From two to three

The jump from no kids to two kids is a big one. Earl shares his family's story.

The jump from no kids to two kids is a big one.

For us, it was really life-changing, not just that we were suddenly parents to two little girls, but also because it suddenly opened up a world of social opportunities that we hadn’t had before. Living in a little village, you think you know everyone. Then you welcome children into your family, and suddenly a whole new demographic of people become your friends!

For our small church, the addition of two little ones was a great thing. We had very few kids in our church family before our two came home, so their coming along meant we could really develop our kids’ ministry. It meant when a new family showed up at our doors, we were able to welcome them in with a great programme to offer to their children. Having more noise and a little more chaos around the church building, for us, is a positive thing, and as a church leader it’s been a delight to see our church family grow and change in this way.

Of course, figuring out how to care for our daughters who both had a tricky start in life has been a learning curve in itself. Our rhythms and routines changed; my wife and I shifted from spending time together during the day to later at night when the girls were in bed – thankfully, they are both great sleepers! We faced the typical sibling ‘stuff’ that all families go through, and we navigated the challenges that were more directly related to the trauma that our girls had experienced. But the joy they brought to our home and to our extended families was huge, outweighing any of the challenges or difficulties by miles.

Over time, we got used to life with two. Things were great, and we had a lot of fun.

“Yeah. We can do this.”

It was a Sunday night, a few years ago, when my wife told me that she felt we were finally ‘getting it’. We were in the swing of things, we had just about figured it out.

The next day, I was in a prayer meeting with work, and I got a phone call from my wife. She told me that we needed to talk. I left the prayer meeting, and she told me that she had received a phone call from the local council. Our daughters’ birth mother was pregnant again. We were asked if we would consider adopting this baby when it was born.

Less than 12 hours after congratulating ourselves, feeling like “we could do this,” and here was the possibility of a third child entering our family.

It took us a little while to jump over the hurdle that was the question “can we really do three?” I was probably a little more hesitant than my wife. But we made it to the point of deciding that yes, we could provide a safe and loving home for this baby, the unborn sibling of our daughters.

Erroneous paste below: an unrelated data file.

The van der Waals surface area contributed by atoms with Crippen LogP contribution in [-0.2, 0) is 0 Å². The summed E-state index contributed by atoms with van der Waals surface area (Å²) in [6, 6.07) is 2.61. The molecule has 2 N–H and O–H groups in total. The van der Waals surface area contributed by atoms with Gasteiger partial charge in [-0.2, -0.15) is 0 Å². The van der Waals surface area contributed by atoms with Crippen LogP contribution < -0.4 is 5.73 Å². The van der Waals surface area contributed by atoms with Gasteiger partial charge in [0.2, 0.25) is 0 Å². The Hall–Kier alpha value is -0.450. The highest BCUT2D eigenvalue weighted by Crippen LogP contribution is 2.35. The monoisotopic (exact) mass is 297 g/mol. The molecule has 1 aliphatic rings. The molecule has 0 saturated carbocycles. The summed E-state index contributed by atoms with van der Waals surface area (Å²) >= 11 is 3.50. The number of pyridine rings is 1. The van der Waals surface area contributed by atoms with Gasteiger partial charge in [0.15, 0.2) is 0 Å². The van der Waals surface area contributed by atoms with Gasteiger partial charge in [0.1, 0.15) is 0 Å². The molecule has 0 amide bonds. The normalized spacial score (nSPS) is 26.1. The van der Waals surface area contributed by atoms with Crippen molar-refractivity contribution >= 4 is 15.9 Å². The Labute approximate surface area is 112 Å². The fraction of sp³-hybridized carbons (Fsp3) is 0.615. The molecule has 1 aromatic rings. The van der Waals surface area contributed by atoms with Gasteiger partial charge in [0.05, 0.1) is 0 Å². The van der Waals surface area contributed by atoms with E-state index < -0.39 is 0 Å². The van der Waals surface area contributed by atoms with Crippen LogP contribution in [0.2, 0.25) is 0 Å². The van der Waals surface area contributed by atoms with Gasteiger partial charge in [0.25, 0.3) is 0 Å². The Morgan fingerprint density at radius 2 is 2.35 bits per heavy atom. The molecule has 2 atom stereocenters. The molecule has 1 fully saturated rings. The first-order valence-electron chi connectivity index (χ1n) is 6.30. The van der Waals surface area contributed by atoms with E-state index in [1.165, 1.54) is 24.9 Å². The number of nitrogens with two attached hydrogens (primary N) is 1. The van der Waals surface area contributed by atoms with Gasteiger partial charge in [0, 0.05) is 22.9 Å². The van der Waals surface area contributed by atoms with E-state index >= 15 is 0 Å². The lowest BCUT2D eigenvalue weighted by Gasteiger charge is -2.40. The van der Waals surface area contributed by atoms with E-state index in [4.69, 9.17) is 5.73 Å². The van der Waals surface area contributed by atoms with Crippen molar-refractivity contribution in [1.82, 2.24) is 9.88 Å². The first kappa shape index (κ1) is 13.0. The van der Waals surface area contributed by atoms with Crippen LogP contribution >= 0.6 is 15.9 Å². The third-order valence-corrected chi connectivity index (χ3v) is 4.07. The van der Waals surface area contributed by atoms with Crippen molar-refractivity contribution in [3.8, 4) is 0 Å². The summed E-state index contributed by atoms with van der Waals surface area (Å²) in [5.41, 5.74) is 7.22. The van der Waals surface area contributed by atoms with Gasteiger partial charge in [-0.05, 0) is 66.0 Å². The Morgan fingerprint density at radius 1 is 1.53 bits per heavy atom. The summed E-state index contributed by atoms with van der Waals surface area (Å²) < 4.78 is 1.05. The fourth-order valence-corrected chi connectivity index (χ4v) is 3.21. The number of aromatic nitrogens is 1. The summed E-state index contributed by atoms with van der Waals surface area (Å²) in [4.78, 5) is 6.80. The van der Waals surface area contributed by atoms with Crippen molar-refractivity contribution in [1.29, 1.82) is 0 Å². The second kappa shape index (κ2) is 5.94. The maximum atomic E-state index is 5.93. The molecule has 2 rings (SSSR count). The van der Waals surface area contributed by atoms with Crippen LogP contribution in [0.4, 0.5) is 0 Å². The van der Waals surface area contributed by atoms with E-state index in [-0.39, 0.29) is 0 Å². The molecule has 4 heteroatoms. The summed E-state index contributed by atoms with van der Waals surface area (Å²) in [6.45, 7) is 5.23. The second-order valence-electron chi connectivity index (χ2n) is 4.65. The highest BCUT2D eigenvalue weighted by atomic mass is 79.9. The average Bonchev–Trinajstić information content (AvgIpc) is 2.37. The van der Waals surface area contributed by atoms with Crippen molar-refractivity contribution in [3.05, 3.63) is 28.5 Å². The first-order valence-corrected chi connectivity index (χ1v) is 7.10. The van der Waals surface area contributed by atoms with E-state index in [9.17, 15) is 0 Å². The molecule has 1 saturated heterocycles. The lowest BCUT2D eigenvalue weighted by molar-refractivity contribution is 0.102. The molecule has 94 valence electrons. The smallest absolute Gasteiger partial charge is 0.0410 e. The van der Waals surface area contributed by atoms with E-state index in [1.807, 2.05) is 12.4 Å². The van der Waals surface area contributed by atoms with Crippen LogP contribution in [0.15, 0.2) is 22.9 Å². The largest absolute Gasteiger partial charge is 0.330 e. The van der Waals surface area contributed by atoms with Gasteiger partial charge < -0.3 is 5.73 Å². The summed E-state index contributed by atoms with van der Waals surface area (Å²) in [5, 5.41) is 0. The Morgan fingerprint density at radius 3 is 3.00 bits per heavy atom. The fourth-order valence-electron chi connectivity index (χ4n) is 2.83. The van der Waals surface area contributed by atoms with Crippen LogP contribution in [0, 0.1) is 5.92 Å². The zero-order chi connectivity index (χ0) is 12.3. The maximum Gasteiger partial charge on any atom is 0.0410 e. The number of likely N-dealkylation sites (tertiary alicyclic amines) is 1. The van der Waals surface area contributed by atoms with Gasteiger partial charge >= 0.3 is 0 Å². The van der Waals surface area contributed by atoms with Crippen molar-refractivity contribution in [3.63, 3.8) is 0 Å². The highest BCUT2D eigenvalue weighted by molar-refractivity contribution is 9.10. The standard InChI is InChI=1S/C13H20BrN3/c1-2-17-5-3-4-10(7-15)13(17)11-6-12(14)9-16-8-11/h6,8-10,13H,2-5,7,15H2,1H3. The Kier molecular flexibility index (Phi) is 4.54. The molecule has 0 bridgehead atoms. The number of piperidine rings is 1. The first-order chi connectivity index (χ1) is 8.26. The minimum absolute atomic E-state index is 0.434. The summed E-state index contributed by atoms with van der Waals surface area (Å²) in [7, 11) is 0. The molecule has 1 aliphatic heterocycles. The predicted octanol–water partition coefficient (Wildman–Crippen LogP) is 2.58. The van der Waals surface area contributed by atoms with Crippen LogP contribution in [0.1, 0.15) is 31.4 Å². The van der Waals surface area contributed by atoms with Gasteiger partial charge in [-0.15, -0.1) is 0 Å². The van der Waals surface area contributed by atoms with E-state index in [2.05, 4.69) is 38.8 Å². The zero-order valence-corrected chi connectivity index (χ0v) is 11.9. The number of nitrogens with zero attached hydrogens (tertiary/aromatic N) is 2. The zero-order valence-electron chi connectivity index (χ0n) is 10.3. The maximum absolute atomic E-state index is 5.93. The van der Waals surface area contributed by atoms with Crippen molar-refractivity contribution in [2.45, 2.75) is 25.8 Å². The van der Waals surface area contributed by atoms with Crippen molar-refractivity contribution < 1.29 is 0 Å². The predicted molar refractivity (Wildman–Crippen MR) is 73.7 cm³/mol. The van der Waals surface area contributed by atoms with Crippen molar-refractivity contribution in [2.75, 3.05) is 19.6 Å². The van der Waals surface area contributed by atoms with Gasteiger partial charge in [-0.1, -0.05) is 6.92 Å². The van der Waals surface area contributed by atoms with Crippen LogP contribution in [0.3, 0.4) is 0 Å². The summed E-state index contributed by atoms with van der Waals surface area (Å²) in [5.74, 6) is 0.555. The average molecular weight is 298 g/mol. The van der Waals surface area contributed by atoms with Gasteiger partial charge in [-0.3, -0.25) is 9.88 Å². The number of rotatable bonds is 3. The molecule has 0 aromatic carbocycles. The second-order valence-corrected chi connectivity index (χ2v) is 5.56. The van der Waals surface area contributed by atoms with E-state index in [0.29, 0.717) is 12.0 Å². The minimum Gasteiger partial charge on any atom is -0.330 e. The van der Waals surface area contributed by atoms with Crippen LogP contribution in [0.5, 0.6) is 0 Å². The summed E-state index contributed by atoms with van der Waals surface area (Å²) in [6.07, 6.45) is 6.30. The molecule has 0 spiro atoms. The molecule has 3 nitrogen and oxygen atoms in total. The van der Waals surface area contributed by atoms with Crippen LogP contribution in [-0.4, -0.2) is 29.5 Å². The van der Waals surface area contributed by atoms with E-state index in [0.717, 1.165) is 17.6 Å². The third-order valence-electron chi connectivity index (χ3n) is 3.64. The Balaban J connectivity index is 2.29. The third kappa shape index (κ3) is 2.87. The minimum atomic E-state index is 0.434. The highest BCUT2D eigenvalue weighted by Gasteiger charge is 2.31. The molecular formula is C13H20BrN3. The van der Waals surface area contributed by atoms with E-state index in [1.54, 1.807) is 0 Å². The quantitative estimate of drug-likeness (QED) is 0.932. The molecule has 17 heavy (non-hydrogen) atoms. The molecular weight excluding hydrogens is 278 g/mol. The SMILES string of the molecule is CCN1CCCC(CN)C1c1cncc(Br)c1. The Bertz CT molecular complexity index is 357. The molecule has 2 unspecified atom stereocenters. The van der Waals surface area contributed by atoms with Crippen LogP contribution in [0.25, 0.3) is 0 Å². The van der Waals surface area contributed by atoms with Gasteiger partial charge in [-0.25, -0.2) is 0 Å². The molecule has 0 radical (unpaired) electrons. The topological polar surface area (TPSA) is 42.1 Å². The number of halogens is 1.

It had been more than two years since we had been approved as adoptive parents, so we entered the adoption process again from the very beginning. We started again on the paperwork. We had the initial phone calls. The social workers began visiting the house again. Their presence in our home was particularly difficult this time round, because our girls were usually home when they came, and for them, a social worker coming into the house had historically not been a good sign. But we made it through and were approved once again to adopt.

Then there was a period of hearing nothing. We didn’t feel it was right to tell people before we had been officially matched with this little baby, so we endured that period in quiet anticipation. A few months later, we heard from the social worker.

“She’s been born. This is her name. Here’s a photograph. We’ll send through the details. We think she’ll be in your home within a month.”

We made the jump from two to three, and suddenly we were outnumbered. Our littlest was quite easy to handle before she could walk, but it wasn’t long before she was all over the place. She has some additional needs, and that has meant that some of what we do and where we go as a family now looks a little different. Our church family has changed and adapted to make room for more children and welcome the noise and the little feet that love to run around the perimeter of the room. Our friendship circle has grown again, as we build relationships with families whose children are close to our little one in age.

More than ever, we feel like our family is a little different to the many nuclear birth families that live in our little village. But we continue to have a lot of fun.

If you'd like to read more of Earl's story, he shares about his journey to adoption in his book our road to adoption: the story of our family and the great family of God, which you can find out more about here.

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